Katie Strang of ESPN wrote a column today that contained a pretty interesting tidbit: the mediator who helped the NFL and NFLPA solve their CBA crisis, Judge Arthur Boylan, is a hockey fan – a season ticket holder for the Minnesota Wild, no less – and would work with the NHL and NHLPA “for free.” I’m pretty sure that’s some hyperbole, but dude thinks he can help.
The outlook is bleak, but Boylan said there is too much at stake to see another season lost, like in 2004-05.
“They know the future of the game is in their hands,” he said. “They’d really be blowing this thing if it doesn’t get resolved, it being the second lockout in recent memory. That would be a real disaster for everybody.”
Boylan said he feels mediation is always a wise choice when two sides hit this sort of impasse — the earlier, the better. The judge was tasked with bringing together the NFL and NFLPA after a failed round of mediation before the Federal Mediation and Conciliation Service lockout in April 2011.
The first thing he did?
Huddled NFL commissioner Roger Goodell and NFLPA chief DeMaurice Smith together for lunch, talking about everything but football. From his chambers, he slipped the two men out of a side door, evaded the press and found a quiet place for the three of them to grab a bite to eat.
In a nutshell, holy shit you have to talk you morons.
Both sides of this labour dispute have demonstrated a serious commitment to their positions, so it’d be foolish for either party to think the other is suddenly going to crack. “Okay we were bluffing where’s the pen” is not a sentence that’s going to be spoken any time soon.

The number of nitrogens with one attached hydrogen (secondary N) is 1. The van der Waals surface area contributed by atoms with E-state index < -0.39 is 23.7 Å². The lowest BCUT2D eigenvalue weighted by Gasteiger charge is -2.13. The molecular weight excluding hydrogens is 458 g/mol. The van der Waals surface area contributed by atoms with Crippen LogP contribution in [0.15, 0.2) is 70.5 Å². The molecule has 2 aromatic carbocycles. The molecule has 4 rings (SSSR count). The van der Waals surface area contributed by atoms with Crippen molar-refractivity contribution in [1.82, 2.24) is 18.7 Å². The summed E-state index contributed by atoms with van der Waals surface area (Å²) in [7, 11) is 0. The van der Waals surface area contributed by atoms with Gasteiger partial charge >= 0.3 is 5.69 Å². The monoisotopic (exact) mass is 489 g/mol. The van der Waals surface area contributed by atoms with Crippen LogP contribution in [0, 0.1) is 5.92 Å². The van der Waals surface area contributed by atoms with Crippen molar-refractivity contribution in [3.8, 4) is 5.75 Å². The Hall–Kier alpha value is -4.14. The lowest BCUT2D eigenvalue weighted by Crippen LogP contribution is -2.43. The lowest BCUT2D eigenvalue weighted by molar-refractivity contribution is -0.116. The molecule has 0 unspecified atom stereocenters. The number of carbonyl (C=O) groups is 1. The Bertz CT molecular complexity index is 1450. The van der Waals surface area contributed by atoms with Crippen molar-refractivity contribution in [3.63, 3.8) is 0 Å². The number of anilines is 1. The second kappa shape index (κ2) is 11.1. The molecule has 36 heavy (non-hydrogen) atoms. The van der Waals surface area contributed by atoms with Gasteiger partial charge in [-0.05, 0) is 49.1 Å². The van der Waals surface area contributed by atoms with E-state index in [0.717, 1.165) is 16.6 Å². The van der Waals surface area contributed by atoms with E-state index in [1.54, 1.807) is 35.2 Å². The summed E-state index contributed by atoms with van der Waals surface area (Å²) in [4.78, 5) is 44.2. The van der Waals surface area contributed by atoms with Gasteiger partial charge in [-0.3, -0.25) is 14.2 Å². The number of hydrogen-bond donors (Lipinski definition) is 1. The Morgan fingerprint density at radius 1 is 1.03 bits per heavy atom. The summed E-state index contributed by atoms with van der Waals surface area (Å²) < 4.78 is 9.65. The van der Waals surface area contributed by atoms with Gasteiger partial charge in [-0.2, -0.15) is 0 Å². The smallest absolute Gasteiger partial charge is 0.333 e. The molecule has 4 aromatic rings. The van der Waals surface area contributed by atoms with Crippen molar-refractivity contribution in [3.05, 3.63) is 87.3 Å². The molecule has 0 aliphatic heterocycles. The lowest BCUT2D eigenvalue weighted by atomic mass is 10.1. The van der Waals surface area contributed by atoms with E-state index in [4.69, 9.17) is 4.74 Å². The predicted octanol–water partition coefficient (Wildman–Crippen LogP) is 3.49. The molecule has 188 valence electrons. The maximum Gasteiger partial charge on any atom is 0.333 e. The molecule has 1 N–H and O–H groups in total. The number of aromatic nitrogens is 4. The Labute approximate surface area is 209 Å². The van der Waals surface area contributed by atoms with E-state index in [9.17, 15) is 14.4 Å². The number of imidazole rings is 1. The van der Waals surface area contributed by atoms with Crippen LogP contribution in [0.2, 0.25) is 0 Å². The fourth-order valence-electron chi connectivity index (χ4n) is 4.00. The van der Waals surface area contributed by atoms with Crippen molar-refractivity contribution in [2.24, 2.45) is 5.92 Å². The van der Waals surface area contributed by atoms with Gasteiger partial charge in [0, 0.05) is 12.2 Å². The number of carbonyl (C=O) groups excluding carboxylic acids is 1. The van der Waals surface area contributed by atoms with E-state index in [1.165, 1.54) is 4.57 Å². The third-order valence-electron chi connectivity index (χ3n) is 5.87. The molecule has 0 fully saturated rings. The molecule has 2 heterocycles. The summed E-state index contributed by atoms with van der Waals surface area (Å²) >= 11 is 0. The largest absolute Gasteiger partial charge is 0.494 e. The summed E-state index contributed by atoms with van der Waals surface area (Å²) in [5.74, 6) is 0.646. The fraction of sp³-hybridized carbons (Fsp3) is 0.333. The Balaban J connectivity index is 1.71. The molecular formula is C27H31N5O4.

That the NFL and NBA used mediators to come to an agreement (even though the NBA missed some games) speaks volumes to how difficult it is to get a deal done. That the NHL believes it can do it on its own basically screams “we’re not looking for a fair deal, we’re looking for more.”
And here we sit, with two sides who both say they’d be open to mediation, and a mediator eager to help, twiddling our thumbs, watching more games slowly walk The Green Mile.
From Judge Boylan:
“This sounds corny, but it’s the honest-to-God truth. You saw how passionate both sides were about the game, how much love they had for the game, and they knew how much was riding on whether they resolved the case, for the future of the game,” he said. “These guys had reverence for the game, and they were stewards for that game. They weren’t going to blow it. I’m not saying money wasn’t important, but there really was a mutual respect there.”
“I’d love to take a crack at it, because it’s truly the game I love,” he said. “And from a selfish standpoint, you’d really like to see them back on the ice.”
“Reverence for the game.” Hmm…why does it feel like that may be missing in this case?